Arnold Kling  

What Type of Unemployment?

The Euro... Two Notes on PSST...

Brad DeLong writes,

It seems fairly clear to me that calling this "structural change" is somewhat of a misnomer. Structural change is when workers find jobs in expanding industries. That happens overwhelmingly during booms. For workers to lose jobs in contracting industries and to not find them in expanding industries is not "structural change" but rather something else.

If we were to pump up demand we would pump it up in expanding industries, and so accelerate rather than obstruct labor reallocation.

Thanks to Tyler Cowen for the pointer.

Read the whole thing. It appears to have come from DeLong in the mid-1990's, not the evil twin abusive blogger.

What I have been trying to do in PSST vs. the Aggregate Production Function, Technological Unemployment: A Partial Equilibrium Example, Who Will Write This Paper, No. 2? and Who Will Write This Paper? is describe a possibility in which structural change is not symmetric. It is possible in the short run for the jobs lost to greatly exceed the jobs gained.

Could "pumping up demand" help in such a situation? Perhaps. But if the recalculation story is right, the higher demand could end up not doing much for employment. Instead, it might only do a lot to raise oil prices.

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COMMENTS (7 to date)
John Thacker writes:
For workers to lose jobs in contracting industries and to not find them in expanding industries is not "structural change" but rather something else.

I don't really understand the "but" there. Even if you believe that the problem is insufficient AD or whatever, why couldn't this be "structural change" and that?

Okay, suppose we call it something other than "structural change." Now what?

Brad DeLong's notion of "pumping up" demand confuses "willingness" and "ability" to demand real stuff.

When the Fed "pumps up demand," which it does by buying securities, that may indeed pump up willingness of households and government to buy real stuff; but it doesn't pump up ability to buy real stuff. Ability to buy real stuff requires producing something of value to exchange for the real stuff. Money isn't real stuff.

What Prof. DeLong seems to discount is the possibility that workers who lose their jobs do so because they are simply not worth the wages they were getting. They won't be worth the wages they used to get in "expanding" industries, either.

Labor is not a homogeneous factor of production L, any more than capital K is homogeneous stuff. Labor L and capital K slide around without friction in a model, but the real world isn't a model. If folks like Prof. DeLong think wages and prices are sticky, they shouldn't have so much trouble understanding that L and K are sticky, too.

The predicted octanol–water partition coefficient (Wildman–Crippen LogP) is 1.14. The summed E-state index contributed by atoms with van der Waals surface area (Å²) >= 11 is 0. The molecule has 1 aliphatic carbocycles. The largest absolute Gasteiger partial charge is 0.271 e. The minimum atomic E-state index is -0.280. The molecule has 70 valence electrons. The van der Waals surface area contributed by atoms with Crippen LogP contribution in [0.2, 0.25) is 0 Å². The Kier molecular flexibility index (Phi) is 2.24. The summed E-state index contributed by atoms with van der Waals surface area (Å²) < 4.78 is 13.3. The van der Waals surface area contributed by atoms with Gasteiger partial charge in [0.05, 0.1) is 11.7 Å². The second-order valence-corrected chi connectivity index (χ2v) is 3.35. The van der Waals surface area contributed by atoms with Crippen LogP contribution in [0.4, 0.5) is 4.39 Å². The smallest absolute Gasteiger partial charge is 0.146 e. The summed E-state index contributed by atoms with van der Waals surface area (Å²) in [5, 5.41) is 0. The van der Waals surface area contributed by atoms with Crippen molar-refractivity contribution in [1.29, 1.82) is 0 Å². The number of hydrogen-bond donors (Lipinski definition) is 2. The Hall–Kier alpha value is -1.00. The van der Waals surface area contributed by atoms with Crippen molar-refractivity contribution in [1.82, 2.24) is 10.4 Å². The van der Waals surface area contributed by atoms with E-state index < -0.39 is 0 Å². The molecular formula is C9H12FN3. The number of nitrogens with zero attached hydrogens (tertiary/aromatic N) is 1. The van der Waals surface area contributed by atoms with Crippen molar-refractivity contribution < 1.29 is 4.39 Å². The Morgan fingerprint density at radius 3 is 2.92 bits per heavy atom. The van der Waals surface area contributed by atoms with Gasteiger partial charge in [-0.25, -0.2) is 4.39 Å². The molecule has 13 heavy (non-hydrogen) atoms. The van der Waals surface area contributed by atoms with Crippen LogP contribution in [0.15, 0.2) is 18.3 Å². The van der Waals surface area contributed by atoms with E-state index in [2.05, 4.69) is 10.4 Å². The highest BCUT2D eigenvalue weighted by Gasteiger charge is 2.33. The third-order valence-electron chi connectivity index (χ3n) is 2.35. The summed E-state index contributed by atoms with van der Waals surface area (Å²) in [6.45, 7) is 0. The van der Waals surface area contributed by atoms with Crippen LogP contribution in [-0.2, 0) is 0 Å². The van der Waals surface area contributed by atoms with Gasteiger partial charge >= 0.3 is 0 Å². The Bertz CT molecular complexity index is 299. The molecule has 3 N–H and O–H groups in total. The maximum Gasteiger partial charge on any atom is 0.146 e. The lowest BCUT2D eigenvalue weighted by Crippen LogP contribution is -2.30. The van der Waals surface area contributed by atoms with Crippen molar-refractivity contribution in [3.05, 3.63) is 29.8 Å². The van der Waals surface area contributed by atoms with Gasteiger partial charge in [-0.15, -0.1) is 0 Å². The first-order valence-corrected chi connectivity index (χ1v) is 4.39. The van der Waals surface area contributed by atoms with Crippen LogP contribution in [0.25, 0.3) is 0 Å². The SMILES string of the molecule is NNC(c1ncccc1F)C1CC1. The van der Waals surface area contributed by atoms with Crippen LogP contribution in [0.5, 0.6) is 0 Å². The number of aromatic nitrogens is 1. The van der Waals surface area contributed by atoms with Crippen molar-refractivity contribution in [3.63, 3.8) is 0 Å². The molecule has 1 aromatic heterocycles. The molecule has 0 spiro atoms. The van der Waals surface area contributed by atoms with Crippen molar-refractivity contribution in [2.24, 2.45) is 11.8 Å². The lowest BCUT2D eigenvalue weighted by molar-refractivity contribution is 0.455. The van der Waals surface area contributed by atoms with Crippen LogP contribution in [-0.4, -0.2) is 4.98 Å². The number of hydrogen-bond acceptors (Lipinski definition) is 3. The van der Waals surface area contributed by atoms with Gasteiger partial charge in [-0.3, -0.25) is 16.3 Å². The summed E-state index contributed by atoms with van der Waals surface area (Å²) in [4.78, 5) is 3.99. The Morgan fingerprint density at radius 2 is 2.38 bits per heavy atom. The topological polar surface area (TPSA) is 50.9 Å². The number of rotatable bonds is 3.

If I lose my job because my employer determines that I'm not worth what I'm being paid, say as a candle stick maker, is there any reason to think I will be employable in the light bulb industry? Not unless the work effort I can offer is productive in the light bulb industry.

I respect Prof. DeLong's hopes and sentiments about unemployment, and I certainly respect his intelligence, but hope, sentiment, and intelligence can only mitigate scarcity, not eliminate it.

Lord writes:

At least if oil is going up we will know we are up against real constraints and not monetary ones. Even then it will still help the adjustment process, for it is not that people that lose their jobs are not worth the wages they were getting, but the people that have kept their jobs are no longer worth the wages they are getting, and higher prices will help cure that.

Scott Sumner writes:

Regarding the last paragraph, if you mean a rise in nominal oil prices due to inflation, the effect would obviously be trivial. If you mean real oil prices rise (as seems more plausible), that can only occur through a rise in oil demand or a fall in oil supply. It seems unlikely that demand stimulus would reduce oil supply, so this means the demand stimulus would presumably boost output and employment. Or am I missing something?

Arnold Kling writes:

What you are missing is speculative demand for oil, gold, and other commodities. There is money burning holes in people's pockets, and they use it to stock up on commodities. If that happens, it is hard to see that as good for employment.

Philo writes:

Speculators will only buy commodities futures if they expect commodities' prices to rise. Why would they expect that, unless they expected a booming economy?

mark writes:

We have in fact pumped up demand in expanding industries, as he thinks we should. The problem is the industries that are expanding are doing so in large part outside of the US. While the unemployment numbers he looks at are of a single nation, the industries are global. The global employment trend seems pretty robust actually.

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